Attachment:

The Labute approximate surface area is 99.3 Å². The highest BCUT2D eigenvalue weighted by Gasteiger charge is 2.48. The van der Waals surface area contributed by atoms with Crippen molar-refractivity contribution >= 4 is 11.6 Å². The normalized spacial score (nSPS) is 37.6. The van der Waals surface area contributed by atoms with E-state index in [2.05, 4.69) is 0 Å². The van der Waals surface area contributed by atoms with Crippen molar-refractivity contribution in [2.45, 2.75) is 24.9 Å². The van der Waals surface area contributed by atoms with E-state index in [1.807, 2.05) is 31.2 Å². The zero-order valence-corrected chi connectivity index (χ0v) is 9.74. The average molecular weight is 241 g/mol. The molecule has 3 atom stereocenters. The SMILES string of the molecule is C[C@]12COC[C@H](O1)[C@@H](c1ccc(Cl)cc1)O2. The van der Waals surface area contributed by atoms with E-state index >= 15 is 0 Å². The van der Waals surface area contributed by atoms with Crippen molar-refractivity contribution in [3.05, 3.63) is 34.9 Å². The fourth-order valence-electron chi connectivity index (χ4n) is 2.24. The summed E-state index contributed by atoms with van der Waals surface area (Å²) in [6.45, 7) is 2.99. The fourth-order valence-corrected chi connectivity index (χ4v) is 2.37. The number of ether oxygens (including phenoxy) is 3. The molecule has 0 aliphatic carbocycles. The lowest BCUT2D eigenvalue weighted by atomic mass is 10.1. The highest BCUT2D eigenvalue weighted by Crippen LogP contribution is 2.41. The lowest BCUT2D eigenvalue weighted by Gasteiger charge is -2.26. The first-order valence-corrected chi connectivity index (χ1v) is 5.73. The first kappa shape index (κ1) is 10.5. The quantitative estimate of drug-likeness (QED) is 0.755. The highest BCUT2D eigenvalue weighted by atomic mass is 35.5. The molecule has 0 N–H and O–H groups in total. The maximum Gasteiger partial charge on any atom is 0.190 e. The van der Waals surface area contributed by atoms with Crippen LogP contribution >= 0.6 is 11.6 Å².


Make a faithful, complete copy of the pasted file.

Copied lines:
The Labute approximate surface area is 99.3 Å². The highest BCUT2D eigenvalue weighted by Gasteiger charge is 2.48. The van der Waals surface area contributed by atoms with Crippen molar-refractivity contribution >= 4 is 11.6 Å². The normalized spacial score (nSPS) is 37.6. The van der Waals surface area contributed by atoms with E-state index in [2.05, 4.69) is 0 Å². The van der Waals surface area contributed by atoms with Crippen molar-refractivity contribution in [2.45, 2.75) is 24.9 Å². The van der Waals surface area contributed by atoms with E-state index in [1.807, 2.05) is 31.2 Å². The zero-order valence-corrected chi connectivity index (χ0v) is 9.74. The average molecular weight is 241 g/mol. The molecule has 3 atom stereocenters. The SMILES string of the molecule is C[C@]12COC[C@H](O1)[C@@H](c1ccc(Cl)cc1)O2. The van der Waals surface area contributed by atoms with E-state index >= 15 is 0 Å². The van der Waals surface area contributed by atoms with Crippen molar-refractivity contribution in [3.05, 3.63) is 34.9 Å². The fourth-order valence-electron chi connectivity index (χ4n) is 2.24. The summed E-state index contributed by atoms with van der Waals surface area (Å²) in [6.45, 7) is 2.99. The fourth-order valence-corrected chi connectivity index (χ4v) is 2.37. The number of ether oxygens (including phenoxy) is 3. The molecule has 0 aliphatic carbocycles. The lowest BCUT2D eigenvalue weighted by atomic mass is 10.1. The highest BCUT2D eigenvalue weighted by Crippen LogP contribution is 2.41. The lowest BCUT2D eigenvalue weighted by Gasteiger charge is -2.26. The first-order valence-corrected chi connectivity index (χ1v) is 5.73. The first kappa shape index (κ1) is 10.5. The quantitative estimate of drug-likeness (QED) is 0.755. The highest BCUT2D eigenvalue weighted by atomic mass is 35.5. The molecule has 0 N–H and O–H groups in total. The maximum Gasteiger partial charge on any atom is 0.190 e. The van der Waals surface area contributed by atoms with Crippen LogP contribution >= 0.6 is 11.6 Å².